Entitlement is a one-way mindset that focuses on what we are owed instead of acknowledging that we have obligations in a relationship. Children raised with a sense of entitlement believe the world revolves them and their needs. 

    Money Love & Legacy helps parents understand that an inheritance reflects the quality of a relationship. It is not a legal obligation in the United States. Knowing that helps parents see with more clarity how they want to handle the distribution of their estate. 

  • Inheritance

    Inheritance often serves as a final report card for siblings. Childhood hurts can be revived and sibling relationships destroyed when heirs are faced with unequal portions of a parent’s estate.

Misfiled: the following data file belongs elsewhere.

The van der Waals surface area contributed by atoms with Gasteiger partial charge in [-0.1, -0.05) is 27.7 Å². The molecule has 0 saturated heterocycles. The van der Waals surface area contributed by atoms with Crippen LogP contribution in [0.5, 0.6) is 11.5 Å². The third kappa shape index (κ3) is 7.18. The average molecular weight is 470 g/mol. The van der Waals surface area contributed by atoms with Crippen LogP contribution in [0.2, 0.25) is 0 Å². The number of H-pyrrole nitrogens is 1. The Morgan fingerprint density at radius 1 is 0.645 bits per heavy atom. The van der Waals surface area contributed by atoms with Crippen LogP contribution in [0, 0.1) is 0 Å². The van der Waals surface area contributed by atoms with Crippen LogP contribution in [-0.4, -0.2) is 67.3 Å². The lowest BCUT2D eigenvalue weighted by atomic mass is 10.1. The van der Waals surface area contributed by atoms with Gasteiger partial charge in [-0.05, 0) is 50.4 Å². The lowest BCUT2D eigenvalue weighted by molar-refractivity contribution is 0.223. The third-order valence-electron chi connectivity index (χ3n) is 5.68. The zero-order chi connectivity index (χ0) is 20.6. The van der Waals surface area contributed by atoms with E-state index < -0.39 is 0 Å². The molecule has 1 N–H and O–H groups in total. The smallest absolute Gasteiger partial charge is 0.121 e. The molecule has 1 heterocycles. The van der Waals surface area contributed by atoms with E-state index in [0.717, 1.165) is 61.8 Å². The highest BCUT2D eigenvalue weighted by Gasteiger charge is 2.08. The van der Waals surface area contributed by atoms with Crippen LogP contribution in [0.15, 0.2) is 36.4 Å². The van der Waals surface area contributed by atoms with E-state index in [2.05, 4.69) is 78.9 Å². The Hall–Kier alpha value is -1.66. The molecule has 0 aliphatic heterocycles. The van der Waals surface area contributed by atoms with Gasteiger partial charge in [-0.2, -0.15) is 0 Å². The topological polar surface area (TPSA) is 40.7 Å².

Money Love & Legacy explores these difficult decisions faced by parents. The book shows you how to analyze and honor your deepest feelings about your inheritance plans.

     
  • Forgiveness

    Forgiveness is intentional. It’s a solo act and it is always possible. The end result of forgiveness may not be reconciliation which often is not achievable. However, deciding to forgive on your own can help ease pain through acceptance of the past. 

    Money Love & Legacy explores this concept in depth through the author’s own story. It provides guidelines for understanding your wound and provides the questions you need for healing it. 

  • Legacy

    We create legacy by how we live, not how we die. Our legacy is shaped by the values we hold, and how those values are reflected in the life we live. Most of all, it is about how we want to be remembered. 

    Money Love & Legacy shares stories of people who created their legacy by their connections to family and community. It will show you how to transmit your values through the decisions you make at the end of life. 

  • 1
  • 2
  • 3
  • 4
  • 5

Buy Money Love and Legacy

Conversations between parents and children about money